When it comes time to stop procrastinating and finally start your cardio workout, you have an array of activities to choose from. Pick the one that maximizes health benefits, giving you the most bang for your buck. Whether it’s better for you to run or ride the elliptical machine depends on what you’re trying to get out of your workout. Both burn calories and challenge your cardiovascular system, but they’re not equal in the calories they burn or the stress they put on your body.
If your goal is to lose fat, pick the exercise that’s going to burn the most calories. Your best choice is running, according to Harvard Medical School. A 155-pound person burns about 335 calories in 30 minutes of riding an elliptical trainer. But, that same 155-pound person can burn 372 calories in that same amount of time if she runs at 6 mph. Losing body fat requires burning a greater number of calories that you take in, and every 3,500 caloric deficit you create equates to a pound of fat loss. Therefore, you can lose a pound of fat for every 10 30-minute elliptical workouts or nine 30-minute running workouts, as long as you’re also following a healthy eating plan.
Your heart and cardiovascular system are happy campers when you’re consistent with your cardio workouts. Regular bouts of cardio help decrease blood pressure, decrease bad cholesterol, increase good cholesterol, and result in a stronger heart that pumps out more blood with each beat. Running and riding the elliptical are equal in their cardiovascular benefits as long as you make adjustments in the intensity of your workout so that your heart is beating within the target heart rate range. If you want to exercise at a vigorous intensity, exercise between 70 and 80 percent of your maximum heart rate. Find this range by subtracting your age from 200 and then multiplying that number by 0.70 for the low end of the range and 0.85 for the high end of the range. Kick up your running speed or incline on the treadmill and the resistance and incline on the elliptical machine for the intense workout.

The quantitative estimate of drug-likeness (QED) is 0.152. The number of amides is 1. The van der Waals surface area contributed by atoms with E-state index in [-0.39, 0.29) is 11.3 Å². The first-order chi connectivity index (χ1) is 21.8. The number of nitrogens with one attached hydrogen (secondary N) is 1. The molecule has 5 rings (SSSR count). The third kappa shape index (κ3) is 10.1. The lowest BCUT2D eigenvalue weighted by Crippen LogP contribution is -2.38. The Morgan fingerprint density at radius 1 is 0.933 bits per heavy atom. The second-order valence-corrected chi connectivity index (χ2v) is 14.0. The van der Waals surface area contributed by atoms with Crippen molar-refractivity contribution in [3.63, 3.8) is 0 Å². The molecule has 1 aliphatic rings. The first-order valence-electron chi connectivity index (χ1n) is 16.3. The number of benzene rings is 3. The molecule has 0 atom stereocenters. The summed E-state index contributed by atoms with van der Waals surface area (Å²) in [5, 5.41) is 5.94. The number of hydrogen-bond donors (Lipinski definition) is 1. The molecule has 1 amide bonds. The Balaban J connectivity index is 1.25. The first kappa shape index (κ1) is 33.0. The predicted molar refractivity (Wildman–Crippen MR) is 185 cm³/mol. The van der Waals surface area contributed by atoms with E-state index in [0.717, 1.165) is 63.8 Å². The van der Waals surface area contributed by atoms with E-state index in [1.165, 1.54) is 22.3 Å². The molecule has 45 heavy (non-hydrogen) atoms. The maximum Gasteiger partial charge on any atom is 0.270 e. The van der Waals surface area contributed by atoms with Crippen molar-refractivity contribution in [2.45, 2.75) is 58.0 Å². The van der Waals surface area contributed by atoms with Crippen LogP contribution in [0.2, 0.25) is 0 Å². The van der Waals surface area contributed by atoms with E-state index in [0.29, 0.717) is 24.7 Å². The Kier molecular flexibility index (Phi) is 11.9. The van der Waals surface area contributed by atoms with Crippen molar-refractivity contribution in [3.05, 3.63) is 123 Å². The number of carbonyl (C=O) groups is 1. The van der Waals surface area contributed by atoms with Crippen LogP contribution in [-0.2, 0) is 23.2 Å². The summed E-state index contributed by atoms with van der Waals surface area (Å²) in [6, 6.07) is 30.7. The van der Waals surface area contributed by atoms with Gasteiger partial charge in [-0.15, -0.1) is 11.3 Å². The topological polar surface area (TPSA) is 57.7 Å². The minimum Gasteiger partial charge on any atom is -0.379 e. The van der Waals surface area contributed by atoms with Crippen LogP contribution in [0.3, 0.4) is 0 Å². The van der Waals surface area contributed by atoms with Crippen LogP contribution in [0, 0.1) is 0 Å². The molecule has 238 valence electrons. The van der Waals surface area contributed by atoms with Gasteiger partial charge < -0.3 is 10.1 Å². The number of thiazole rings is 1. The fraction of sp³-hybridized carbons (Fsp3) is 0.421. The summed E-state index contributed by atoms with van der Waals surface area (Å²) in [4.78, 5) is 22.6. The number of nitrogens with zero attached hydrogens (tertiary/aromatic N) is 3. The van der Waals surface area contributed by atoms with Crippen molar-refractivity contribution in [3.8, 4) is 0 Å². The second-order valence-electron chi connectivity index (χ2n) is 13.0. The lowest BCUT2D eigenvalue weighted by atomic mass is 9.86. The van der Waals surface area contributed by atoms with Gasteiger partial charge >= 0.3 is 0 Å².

When you're running, there's a moment between each step where you actually lose contact with the ground. When you land on your lead foot, all of the muscles, tendons, ligaments and bones handle the stress from the impact. If you're new to running, this is important, because your lower body is not accustomed to this stress. Going from not running at all to running consistently can cause discomfort and injury. When you're riding the elliptical machine, however, your feet never leave the pedals and you're engaging in a no-impact activity. Because of this, you might prefer the elliptical machine, or at least incorporate some bouts of elliptical exercise into your running training.
Whether you choose running or riding the elliptical depends on your fitness goal. If you’re looking to lower body fat and lose weight, incorporate more running into your routine because of the increased calorie burn. If you aren't a regular runner, choose the elliptical until you have built up strength in your muscles, bones, tendons and ligaments to handle the stress of running. Choose the exercise that you can be most consistent with. If you dread running, don’t feel bad about riding the elliptical instead, even if your goal is to lose weight. If you don’t have time to go to the gym, throw on your running shoes and hit the pavement outside.
- MyFitnessPal.com: Calories Burned From Exercise
- MayoClinic.com: 7 Benefits of Regular Physical Activity
- MayoClinic.com: Exercise Intensity: Why it Matters, How It's Measured
- Circulation: Exercise and Cardiovascular Health
- Harvard Health Publications: Calories Burned in 30 Minutes for People of Three Different Weights
Kim Nunley has been screenwriting and working as an online health and fitness writer since 2005. She’s had multiple short screenplays produced and her feature scripts have placed at the Austin Film Festival. Prior to writing full-time, she worked as a strength coach, athletic coach and college instructor. She holds a master's degree in kinesiology from California State University, Fullerton.